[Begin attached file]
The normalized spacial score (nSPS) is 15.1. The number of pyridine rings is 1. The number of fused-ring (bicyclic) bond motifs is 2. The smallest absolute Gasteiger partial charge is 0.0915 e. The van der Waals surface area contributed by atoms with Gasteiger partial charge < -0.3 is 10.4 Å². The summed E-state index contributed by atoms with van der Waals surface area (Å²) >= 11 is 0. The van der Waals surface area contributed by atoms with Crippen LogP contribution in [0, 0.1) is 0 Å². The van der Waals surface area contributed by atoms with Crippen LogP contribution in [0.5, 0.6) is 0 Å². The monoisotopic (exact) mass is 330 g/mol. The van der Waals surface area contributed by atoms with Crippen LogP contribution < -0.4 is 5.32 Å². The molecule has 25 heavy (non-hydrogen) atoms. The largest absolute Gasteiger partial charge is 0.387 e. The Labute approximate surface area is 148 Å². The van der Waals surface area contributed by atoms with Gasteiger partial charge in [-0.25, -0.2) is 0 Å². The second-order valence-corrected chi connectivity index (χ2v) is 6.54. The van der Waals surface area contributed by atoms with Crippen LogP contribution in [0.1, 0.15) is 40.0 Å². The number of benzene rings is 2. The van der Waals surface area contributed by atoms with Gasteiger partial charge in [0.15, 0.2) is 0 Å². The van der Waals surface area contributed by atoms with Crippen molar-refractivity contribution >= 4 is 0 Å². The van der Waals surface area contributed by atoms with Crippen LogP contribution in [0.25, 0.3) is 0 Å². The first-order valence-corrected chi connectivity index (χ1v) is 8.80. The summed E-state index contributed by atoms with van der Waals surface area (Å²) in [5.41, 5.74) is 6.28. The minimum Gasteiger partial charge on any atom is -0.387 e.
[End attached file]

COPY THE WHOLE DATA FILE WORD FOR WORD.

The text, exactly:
The normalized spacial score (nSPS) is 15.1. The number of pyridine rings is 1. The number of fused-ring (bicyclic) bond motifs is 2. The smallest absolute Gasteiger partial charge is 0.0915 e. The van der Waals surface area contributed by atoms with Gasteiger partial charge < -0.3 is 10.4 Å². The summed E-state index contributed by atoms with van der Waals surface area (Å²) >= 11 is 0. The van der Waals surface area contributed by atoms with Crippen LogP contribution in [0, 0.1) is 0 Å². The van der Waals surface area contributed by atoms with Crippen LogP contribution in [0.5, 0.6) is 0 Å². The monoisotopic (exact) mass is 330 g/mol. The van der Waals surface area contributed by atoms with Crippen LogP contribution < -0.4 is 5.32 Å². The molecule has 25 heavy (non-hydrogen) atoms. The largest absolute Gasteiger partial charge is 0.387 e. The Labute approximate surface area is 148 Å². The van der Waals surface area contributed by atoms with Gasteiger partial charge in [-0.25, -0.2) is 0 Å². The second-order valence-corrected chi connectivity index (χ2v) is 6.54. The van der Waals surface area contributed by atoms with Crippen LogP contribution in [0.1, 0.15) is 40.0 Å². The number of benzene rings is 2. The van der Waals surface area contributed by atoms with Gasteiger partial charge in [0.15, 0.2) is 0 Å². The van der Waals surface area contributed by atoms with Crippen molar-refractivity contribution >= 4 is 0 Å². The van der Waals surface area contributed by atoms with Crippen LogP contribution in [0.25, 0.3) is 0 Å². The first-order valence-corrected chi connectivity index (χ1v) is 8.80. The summed E-state index contributed by atoms with van der Waals surface area (Å²) in [5.41, 5.74) is 6.28. The minimum Gasteiger partial charge on any atom is -0.387 e.